If there’s one lesson we’ve all learned by now, it’s the fact that the kitchen functions as the hub of the home. From spacious luxury designs to compact starter plans, this area becomes the focal point of every house. If you still question the necessity of a large, open kitchen, just observe what happens the next time you have a group of people at your home. Invariably, everyone insists on gathering in the kitchen. In fact, as more and more homeowners decide to eliminate the formal living room and formal dining room, the kitchen truly becomes the center for entertaining.
The design of smaller kitchens involves the challenge of creating an open layout while maintaining adequate counter work space and ample upper cabinet storage. One of the key elements involves a plan that directs the traffic flow around the kitchen and not through it. In addition to the kitchen being the focal point of every home, it also often doubles as the “command center.” With this 1400 sq. ft. design, the daily routines of paying bills and organizing activities takes place in the adjacent “Resource Center” with dedicated space for a desk, computer and file drawers. The conveniently located “drop zone” provides special cubbies for mail, keys, cell phones and all of the other items that are typically “dropped” on the kitchen counter creating clutter and taking up valuable space. Adding to the efficiency is a space-saving “pantry wall” with a combination of open and closed shelves.
Traffic flow throughout a home always proves important in the placement of furniture and the overall feeling of spaciousness. This consideration becomes even more critical with the location and layout of the kitchen.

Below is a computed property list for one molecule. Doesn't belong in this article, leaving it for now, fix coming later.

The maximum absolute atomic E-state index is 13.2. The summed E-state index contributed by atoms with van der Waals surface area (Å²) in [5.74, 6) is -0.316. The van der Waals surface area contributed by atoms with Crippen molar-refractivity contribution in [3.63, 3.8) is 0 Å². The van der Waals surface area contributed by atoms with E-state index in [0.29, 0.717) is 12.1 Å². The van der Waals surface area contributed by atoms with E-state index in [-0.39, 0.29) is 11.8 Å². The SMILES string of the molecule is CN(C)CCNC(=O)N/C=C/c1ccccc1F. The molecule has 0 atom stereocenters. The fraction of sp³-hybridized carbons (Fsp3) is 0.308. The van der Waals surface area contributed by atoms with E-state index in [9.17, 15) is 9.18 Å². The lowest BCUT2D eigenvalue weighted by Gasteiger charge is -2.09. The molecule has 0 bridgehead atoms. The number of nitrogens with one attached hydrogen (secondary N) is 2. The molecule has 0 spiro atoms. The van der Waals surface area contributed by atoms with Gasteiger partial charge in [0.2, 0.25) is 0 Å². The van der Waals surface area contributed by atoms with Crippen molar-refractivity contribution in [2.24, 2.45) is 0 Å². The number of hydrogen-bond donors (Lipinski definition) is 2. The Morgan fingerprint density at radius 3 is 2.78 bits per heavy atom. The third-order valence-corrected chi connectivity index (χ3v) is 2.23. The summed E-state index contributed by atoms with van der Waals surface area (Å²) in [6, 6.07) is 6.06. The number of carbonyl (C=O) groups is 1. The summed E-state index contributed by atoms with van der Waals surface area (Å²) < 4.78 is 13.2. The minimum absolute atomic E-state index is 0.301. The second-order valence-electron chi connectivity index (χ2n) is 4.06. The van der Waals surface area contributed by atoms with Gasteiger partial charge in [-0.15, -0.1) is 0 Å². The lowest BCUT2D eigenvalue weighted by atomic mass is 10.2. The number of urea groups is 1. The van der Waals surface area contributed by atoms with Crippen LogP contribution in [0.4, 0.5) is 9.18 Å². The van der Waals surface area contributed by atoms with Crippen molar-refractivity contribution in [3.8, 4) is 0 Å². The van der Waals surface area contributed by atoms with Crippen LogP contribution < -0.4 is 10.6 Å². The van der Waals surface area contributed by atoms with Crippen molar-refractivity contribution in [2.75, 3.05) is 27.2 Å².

While this 2400 sq. ft. design utilizes an open concept for the kitchen/dining/family areas, note that the kitchen is actually recessed into an alcove. Thickened walls and headers create cased openings that define each of these areas while maintaining the open feeling. Directing traffic “by” the kitchen but not “through” the area provides a secluded cooking and working space while still allowing guests to feel as though they?re in the kitchen. The island provides additional room for food preparation along with an informal dining table.
Although the windows in the dining and family areas allow views towards the side and rear yard, it?s the triple windows over the sink that fill the kitchen with natural light. Conveniently located adjacent to the kitchen is the laundry area and a pantry.
In many homes, the kitchen also doubles as the place to sort mail, pay bills and store cookbooks and recipes. However, this design has incorporated a “Resource Center” where these daily tasks can be organized. With windows overlooking the backyard, this space becomes an ideal spot to organize the household while watching the children play. It?s easily accessible and yet secluded from the open view of guests.
Credit: Larry W. Garnett, FAIBD